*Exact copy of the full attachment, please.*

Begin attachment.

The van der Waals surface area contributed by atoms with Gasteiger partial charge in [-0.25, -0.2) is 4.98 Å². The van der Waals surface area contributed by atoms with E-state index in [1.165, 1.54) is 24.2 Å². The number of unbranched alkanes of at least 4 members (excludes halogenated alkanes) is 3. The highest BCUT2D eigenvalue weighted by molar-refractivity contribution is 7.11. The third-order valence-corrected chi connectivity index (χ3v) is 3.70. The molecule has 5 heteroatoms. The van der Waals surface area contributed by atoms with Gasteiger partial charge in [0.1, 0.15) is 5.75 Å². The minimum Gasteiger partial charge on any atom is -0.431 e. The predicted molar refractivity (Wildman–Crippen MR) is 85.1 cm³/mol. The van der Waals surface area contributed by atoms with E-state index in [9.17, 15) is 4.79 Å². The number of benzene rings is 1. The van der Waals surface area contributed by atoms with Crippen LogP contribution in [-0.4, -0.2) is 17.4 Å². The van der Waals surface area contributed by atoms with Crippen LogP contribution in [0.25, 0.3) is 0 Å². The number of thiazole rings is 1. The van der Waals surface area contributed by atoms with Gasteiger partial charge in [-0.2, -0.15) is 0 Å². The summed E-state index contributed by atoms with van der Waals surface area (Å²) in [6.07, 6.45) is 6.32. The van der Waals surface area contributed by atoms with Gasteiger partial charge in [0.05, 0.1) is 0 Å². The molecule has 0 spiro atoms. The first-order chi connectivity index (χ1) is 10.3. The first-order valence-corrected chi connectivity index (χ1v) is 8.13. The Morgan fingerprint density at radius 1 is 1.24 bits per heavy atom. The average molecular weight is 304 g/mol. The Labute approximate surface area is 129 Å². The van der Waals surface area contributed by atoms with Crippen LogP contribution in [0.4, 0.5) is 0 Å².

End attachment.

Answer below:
The van der Waals surface area contributed by atoms with Gasteiger partial charge in [-0.25, -0.2) is 4.98 Å². The van der Waals surface area contributed by atoms with E-state index in [1.165, 1.54) is 24.2 Å². The number of unbranched alkanes of at least 4 members (excludes halogenated alkanes) is 3. The highest BCUT2D eigenvalue weighted by molar-refractivity contribution is 7.11. The third-order valence-corrected chi connectivity index (χ3v) is 3.70. The molecule has 5 heteroatoms. The van der Waals surface area contributed by atoms with Gasteiger partial charge in [0.1, 0.15) is 5.75 Å². The minimum Gasteiger partial charge on any atom is -0.431 e. The predicted molar refractivity (Wildman–Crippen MR) is 85.1 cm³/mol. The van der Waals surface area contributed by atoms with E-state index in [9.17, 15) is 4.79 Å². The number of benzene rings is 1. The van der Waals surface area contributed by atoms with Crippen LogP contribution in [-0.4, -0.2) is 17.4 Å². The van der Waals surface area contributed by atoms with Crippen LogP contribution in [0.25, 0.3) is 0 Å². The number of thiazole rings is 1. The van der Waals surface area contributed by atoms with Gasteiger partial charge in [-0.2, -0.15) is 0 Å². The summed E-state index contributed by atoms with van der Waals surface area (Å²) in [6.07, 6.45) is 6.32. The van der Waals surface area contributed by atoms with Gasteiger partial charge in [0.05, 0.1) is 0 Å². The molecule has 0 spiro atoms. The first-order chi connectivity index (χ1) is 10.3. The first-order valence-corrected chi connectivity index (χ1v) is 8.13. The Morgan fingerprint density at radius 1 is 1.24 bits per heavy atom. The average molecular weight is 304 g/mol. The Labute approximate surface area is 129 Å². The van der Waals surface area contributed by atoms with Crippen LogP contribution in [0.4, 0.5) is 0 Å².